“We’re significantly ahead of the average but I don’t think any of us ware looking for an average library,” Simpson said.

Changes in this fiscal plan compared to the previously proposed plan are:

•Implementation of a wheel tax in 2023 ($10 per registered vehicle). Money will be used to fund street maintenance.

•Implementation of a street light utility in 2023 (funded through fees), resulting in a reduction in General Fund expense in 2024 by $200,000

•Addition of two full-time employees in 2023

•Change of salary inflation from 3% to 4% for 2023-25

•Change in benefit inflation from 5% to 6%

•Decrease in Fire Sinking Fund contributions from $45,000 per year to $40,000 per year for 2023-35 and no expense in 2026

•Increase library levy in 2026 from $850,000 to $895,000

•Change timing of reserve fund This plan uses no American Rescue Plan Act funds, Simpson noted.

Under this plan, the total property tax levy increase is 5% per year (net 3% after growth). The estimated increase in assessed property values is 1% per year. In 2016, TID 5 will add about $24 million to the assessed property base, which is good news for taxpayers. The debt service levy is about 14% of the total levy and will remain under the 20% goal in this plan. Lastly, the levy for the library fund will remain static through 2025 and increase by $45,000 in 2026, which closely aligns with the 10% levy goal.

This plan is updated biannually and will be reviewed in July 2023. To view the plan, visit the city council’s Nov. 9 agenda packet. The council unanimously approved the 2022-26 fiscal plan.

Special use permits

After a failed amendment and discussion, the council voted unanimously to adopt an ordinance requiring an informational sign be physically posted at addresses undergoing a special use permit (SUP) application. The sign must be prominently displayed, visible from a public street and placed at least 10 days in advance of a scheduled Plan Commission meeting at which the SUP will be acted upon. The sign must indicate the place and time of the proposed meeting, identify the special use’s nature and all affected properties and provide contact information.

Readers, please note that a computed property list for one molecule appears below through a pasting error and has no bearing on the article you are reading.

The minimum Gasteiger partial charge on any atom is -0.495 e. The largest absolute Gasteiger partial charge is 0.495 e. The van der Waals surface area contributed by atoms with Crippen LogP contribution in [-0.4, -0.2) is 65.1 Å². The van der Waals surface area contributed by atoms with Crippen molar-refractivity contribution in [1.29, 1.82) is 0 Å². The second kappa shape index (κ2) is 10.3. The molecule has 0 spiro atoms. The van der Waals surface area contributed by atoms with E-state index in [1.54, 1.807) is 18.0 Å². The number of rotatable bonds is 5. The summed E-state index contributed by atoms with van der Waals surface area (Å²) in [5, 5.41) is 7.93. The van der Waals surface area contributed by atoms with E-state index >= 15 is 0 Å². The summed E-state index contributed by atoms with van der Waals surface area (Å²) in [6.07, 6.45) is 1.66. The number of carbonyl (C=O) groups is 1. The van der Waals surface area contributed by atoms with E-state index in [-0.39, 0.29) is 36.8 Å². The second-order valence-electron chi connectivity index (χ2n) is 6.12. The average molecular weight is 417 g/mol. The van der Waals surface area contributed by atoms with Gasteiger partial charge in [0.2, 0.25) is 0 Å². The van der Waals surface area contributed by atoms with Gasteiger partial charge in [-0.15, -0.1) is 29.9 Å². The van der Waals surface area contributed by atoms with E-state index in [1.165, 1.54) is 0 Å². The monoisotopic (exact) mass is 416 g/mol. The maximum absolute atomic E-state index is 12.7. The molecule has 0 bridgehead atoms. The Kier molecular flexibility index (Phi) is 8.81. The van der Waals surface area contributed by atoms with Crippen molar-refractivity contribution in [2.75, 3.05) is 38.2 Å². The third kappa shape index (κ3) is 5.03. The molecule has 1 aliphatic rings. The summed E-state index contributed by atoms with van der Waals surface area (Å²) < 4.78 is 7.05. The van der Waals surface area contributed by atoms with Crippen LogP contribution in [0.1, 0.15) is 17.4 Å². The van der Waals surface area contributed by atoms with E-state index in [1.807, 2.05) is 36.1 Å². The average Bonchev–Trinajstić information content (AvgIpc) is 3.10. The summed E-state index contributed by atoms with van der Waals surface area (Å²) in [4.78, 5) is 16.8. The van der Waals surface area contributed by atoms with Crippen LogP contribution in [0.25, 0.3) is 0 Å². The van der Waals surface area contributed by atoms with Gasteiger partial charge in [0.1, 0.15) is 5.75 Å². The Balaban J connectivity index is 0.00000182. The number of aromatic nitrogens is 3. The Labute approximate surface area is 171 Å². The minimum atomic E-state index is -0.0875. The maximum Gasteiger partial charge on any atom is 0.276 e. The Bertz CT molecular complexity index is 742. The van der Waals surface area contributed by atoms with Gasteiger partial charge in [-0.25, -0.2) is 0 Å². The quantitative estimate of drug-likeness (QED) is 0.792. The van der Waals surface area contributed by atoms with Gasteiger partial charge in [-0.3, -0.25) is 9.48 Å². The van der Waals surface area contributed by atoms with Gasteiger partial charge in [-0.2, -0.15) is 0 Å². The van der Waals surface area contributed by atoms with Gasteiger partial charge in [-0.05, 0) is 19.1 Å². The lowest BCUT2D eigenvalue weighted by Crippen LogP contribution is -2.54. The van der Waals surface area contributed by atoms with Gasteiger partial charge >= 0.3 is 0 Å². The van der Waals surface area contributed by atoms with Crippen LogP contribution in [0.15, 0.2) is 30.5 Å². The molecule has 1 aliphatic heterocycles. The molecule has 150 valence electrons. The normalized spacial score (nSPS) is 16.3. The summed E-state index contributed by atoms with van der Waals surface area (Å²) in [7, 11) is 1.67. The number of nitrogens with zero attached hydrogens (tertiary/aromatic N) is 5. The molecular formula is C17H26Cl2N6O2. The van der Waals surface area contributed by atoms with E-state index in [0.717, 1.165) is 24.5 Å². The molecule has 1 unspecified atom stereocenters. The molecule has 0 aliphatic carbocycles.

After state law changed in 2017 (Act 67), Plan Commission became the governmental body that approves SUPs, not City Council. During consideration of ordinance changes, the City Council requested the Plan Commission to come up with a plan to improve SUP public engagement and transparency.

The Plan Commission decided against adding another public hearing (there is already one required), so it brainstormed alternatives for public engagement. This sign requirement mimics an existing city ordinance that requires signs be posted prominently on properties under consideration for rezoning. Alderperson Sean Downing proposed an amendment, which would increase notification to affected property owners from 300 feet to 500 feet. Alderperson Ben Plunkett agreed with the proposal, but took issue with the ordinance’s language.

“We’re only noticing property owners, we’re not noticing residents, and as far as I recall in this city, you’re not required to own property to have a say in the government and what happens in your community,” Plunkett said. “We shouldn’t grant special rights to people based on ownership.”

Downing said increasing the distance for notification will increase public engagement. He also agreed with Plunkett’s language point. “People who live in homes that are renters and don’t own property absolutely deserve a say in their city government,” Downing said.

While Downing’s amendment failed 3-4, Plunkett proposed an additional amendment changing the language to say “notification of property owners and residents.” That motion passed unanimously, as did the ordinance change requiring signage.

Other business

•The council ratified the readjustment of wards and aldermanic districts following the 2020 Census.

•The council approved a change of agent for Tattersall Companies, LLC to Robin Lynne Mc-Donough, Hudson.

•The council approved a change of agent for Mainstreeter Bar & Grill LLC to Tim Bolan, Amery.

•The council approved a resolution outlining a weights and measures assessment schedule.

•A resolution approving writing off uncollectible accounts was approved. All Sports II owes $777.30 in delinquent property taxes from 2019.

•The council approved the expansion of the open container exemption for River Falls Area Chamber of Commerce & Tourism Bureau’s River Dazzle event Friday, Nov. 25.

City of River Falls residents’ tax bills are divided into parts, with money going to different municipalities, broken down here. Graphic courtesy of City of River Falls